My Two Employees Don’t Like Each Other What Do I Do?
Q: I have two employees who really dislike each other. I know I can’t make everybody be friends, but their snippy comments and complaints about each other are detrimental to the office environment. Do you have any tips for me?
A: You have two problems here. One is bite-sized. The other is super-sized.
Your bite-sized problem is two employees who at face value might be unfit for a professional workplace. They’ve let unresolved conflicts fester and escalate and are behaving like junior high rivals.
Sit them down and identify specific complaints and help them reach a resolution. You be the judge and arbiter. Point them in a positive direction, but let them know their behavior is out of bounds. Schedule a second meeting in one week to monitor their progress or regression.
If they’re of good will, this approach should work. If they remain rigid, bitter and uncooperative, however, perhaps they have relinquished their right to work in a culture that demands respect and collegiality.
Culture. That’s your super-sized problem. You’ve heard it said: Culture eats strategy for lunch. Invest in your culture and most everything else will fall into place.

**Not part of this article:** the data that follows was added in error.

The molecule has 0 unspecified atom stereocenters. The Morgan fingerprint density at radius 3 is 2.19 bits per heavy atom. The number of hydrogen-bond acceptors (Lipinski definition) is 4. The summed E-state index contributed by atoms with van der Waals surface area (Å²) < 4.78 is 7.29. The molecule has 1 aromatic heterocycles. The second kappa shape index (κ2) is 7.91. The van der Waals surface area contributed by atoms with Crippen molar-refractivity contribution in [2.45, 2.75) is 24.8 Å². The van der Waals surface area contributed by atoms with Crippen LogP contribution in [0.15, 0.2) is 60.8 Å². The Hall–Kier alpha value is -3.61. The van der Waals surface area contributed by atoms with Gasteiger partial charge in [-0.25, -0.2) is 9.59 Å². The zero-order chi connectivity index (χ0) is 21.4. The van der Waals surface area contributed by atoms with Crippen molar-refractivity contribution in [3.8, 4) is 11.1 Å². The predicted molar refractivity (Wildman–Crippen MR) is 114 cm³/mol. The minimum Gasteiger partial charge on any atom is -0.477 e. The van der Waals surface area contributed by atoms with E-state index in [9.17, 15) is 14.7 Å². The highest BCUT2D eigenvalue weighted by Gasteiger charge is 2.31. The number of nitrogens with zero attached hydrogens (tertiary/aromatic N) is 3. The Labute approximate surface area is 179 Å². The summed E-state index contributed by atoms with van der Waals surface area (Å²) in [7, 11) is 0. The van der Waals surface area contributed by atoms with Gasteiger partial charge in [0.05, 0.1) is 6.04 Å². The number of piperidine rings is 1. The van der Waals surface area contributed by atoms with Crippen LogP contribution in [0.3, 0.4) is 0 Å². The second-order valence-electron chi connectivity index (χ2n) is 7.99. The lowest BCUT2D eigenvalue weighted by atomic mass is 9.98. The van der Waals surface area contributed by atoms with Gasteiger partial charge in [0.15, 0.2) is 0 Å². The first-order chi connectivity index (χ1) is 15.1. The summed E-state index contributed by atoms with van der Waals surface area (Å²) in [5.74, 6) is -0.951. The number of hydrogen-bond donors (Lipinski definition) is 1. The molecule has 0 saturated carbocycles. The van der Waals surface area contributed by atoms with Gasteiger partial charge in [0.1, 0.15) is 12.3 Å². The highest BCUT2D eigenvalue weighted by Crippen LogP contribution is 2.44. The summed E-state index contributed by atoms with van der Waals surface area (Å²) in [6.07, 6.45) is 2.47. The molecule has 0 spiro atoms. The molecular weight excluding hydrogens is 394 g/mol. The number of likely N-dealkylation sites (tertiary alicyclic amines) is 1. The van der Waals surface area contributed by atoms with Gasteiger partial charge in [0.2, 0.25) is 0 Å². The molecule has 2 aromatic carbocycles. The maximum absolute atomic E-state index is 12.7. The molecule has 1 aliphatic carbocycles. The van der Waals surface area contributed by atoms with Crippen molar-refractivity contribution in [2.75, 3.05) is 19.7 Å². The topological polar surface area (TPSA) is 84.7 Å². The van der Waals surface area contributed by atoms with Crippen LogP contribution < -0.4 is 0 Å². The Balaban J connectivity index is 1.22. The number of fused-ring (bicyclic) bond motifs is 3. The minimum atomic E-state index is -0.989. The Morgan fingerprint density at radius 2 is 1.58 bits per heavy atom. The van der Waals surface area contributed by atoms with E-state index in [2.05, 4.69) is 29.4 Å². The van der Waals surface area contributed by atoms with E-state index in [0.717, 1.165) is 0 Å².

Sadly, your current culture allows intolerable behavior. So, you have your work cut out for you.
First, decide what kind of culture you want to have. Identify three or four specific values you want to rule in your company (or department). Typical values include excellence, teamwork, respect, creativity and customer focus. Involve your employees in brainstorming and voting on their top values.
Second, print, post and proclaim them in the work environment – on the walls, desks, business cards and website.
Third, set a rhythm or pattern of focusing on them, and try to be systematic. For example, you could perhaps highlight one each month.
Fourth, talk about what behaviors reflect your values. These are the “Beauties.” Ask employees to cite examples of their colleagues living them out. Let them honor one another. It does wonders for relationships.
Fifth, identify behaviors that violate your values. These are the “Beasts.” Here’s a relevant sample: respect, gossip, complaining, belittling, deception, stealing. These Beasts would violate any decent values you’ve adopted.
If you’ve got buy-in on the Beauties and the Beasts, you have the foundation for creating a healthy culture that will attract and retain good employees. It also will ensure an atmosphere of respect and tolerance that will even work to harmonize incompatible personalities.
Jim Berlucchi is the executive director of the Spitzer Center, whose mission is to build cultures of evangelization (www.spitzercenter.org)